Prior patent coursework is not required. While this course will certainly provide an advantage to those intending to have a career in intellectual property, the subject matter will also be useful to anyone expecting to work in a high tech environment. There will be no final exam or final written assignment. Grading will be based on class participation, which will include small research and writing assignments throughout the semester.

Recent Offerings of this course by this instructor

Political Law: Campaign Finance, Ethics & Elections

Course Page for Fall 2011 - Wittenwyler, Michael, Anstaett, David

See individual sections for descriptions.

Recent Offerings of this course by this instructor

Population Health Law Seminar

Course Page for Spring 2013 - Zabawa, Barbara, Borisy-Rudin, Felice

This seminar will explore forms of governance and regulation and their implications for legal interventions in health care, including topics covering human rights to health, health information technology, privacy, chronic care management, health insurance exchanges, accountable care organizations, public health insurance, environmental health, consumer product safety, medical-legal partnerships and obesity. The seminar provides an opportunity to learn about health law and governance in the context of analyzing case studies in using alternative regulatory approaches to contemporary health issues. It also offers an opportunity to engage the topic by presenting case studies to the class and inviting various guest speakers. All students will be expected to write a research paper and participate in class discussions.

Privacy Law in the Info Age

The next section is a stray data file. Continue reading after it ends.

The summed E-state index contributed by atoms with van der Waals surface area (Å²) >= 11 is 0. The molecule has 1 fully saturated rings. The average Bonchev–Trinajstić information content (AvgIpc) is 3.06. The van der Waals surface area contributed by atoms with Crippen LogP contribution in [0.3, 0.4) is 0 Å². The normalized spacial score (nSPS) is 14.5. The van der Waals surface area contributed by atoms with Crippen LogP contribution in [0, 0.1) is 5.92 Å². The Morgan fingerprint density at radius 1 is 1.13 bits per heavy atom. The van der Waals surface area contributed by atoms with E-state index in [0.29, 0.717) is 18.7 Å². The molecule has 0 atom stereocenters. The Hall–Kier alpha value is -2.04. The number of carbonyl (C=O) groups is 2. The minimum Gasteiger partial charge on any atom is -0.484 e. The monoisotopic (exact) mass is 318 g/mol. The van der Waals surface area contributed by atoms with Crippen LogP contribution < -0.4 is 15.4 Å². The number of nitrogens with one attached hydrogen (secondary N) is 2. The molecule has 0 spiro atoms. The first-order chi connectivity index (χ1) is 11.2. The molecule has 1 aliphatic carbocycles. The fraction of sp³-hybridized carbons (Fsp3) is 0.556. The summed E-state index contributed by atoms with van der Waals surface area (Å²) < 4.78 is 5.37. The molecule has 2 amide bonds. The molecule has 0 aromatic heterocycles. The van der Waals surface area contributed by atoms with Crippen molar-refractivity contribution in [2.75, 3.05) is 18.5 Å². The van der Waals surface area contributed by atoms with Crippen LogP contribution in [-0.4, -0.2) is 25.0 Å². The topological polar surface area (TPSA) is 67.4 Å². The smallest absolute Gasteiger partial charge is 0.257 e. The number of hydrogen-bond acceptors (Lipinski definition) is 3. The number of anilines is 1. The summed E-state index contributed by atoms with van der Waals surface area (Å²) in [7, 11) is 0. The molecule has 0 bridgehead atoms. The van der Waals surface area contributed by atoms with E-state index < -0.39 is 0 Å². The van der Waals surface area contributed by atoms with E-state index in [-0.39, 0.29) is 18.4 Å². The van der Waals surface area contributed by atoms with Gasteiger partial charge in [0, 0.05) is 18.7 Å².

Course Page for Spring 2013 - Ashley, Christopher, Bilder, Anne

This seminar-style course is about privacy --what it means to the courts, to the legislature, to the public, or whether it really means anything at all.  Through a variety of source materials, including case
law, legislation, essays, and literature, the course examines constitutional and common law approaches to privacy issues in many contexts -- our persons,
our homes, our workplaces, our schools, our computers and cyberspace.  It also includes cultural and comparative law dimensions of privacy.  The
instructors make a concerted effort to weave current events and "hot topics" in privacy into the syllabus and class discussions.  Students are graded primarily on a final research paper, oral presentation of the paper
in class, and on class participation that includes leadership of a class
discussion on selected topics.  Pass/fail option is available.

 

Recent Offerings of this course by this instructor

Privacy Law in the Information Age

Course Page for Spring 2015 - Bilder, Anne, Kastberg, Erin

This seminar-style course is about privacy --what it means to the courts, to the legislature, to the public, or whether it really means anything at all. Through a variety of source materials, including case law, legislation, essays, and literature, the course examines constitutional and common law approaches to privacy issues in many contexts -- our persons, our homes, our workplaces, our schools, our computers and cyberspace. It also includes cultural and comparative law dimensions of privacy. The instructors make a concerted effort to weave current events and "hot topics" in privacy into the syllabus and class discussions. Students are graded primarily on a final research paper, oral presentation of the paper in class, and on class participation that includes leadership of a class discussion on selected topics. Students have the option of writing an additional paper to earn a third credit. Pass/fail option is available.

Prosecution Function

Course Page for Spring 2015 - Kempinen, Ben

See individual sections for descriptions.

Recent Offerings of this course by this instructor

Public Health Law

Course Page for Fall 2014 - Charo, R. Alta

This course will survey examples of classic public health efforts mediated through law, including quarantine, vaccination, disease surveillance, birth control, drug criminalization, sanitation, food safety, nutrition, and physical fitness. It will also touch on modern areas of activity, such as newborn genetic screening, smoking cessation, accident prevention, gun control, domestic violence reporting, and obesity reduction. Con Law 1 and 2 are not prerequisites, but will be helpful, especially when considering the civil rights issues raised by government efforts to control personal behaviors. Students will prepare final papers from a list of current topics.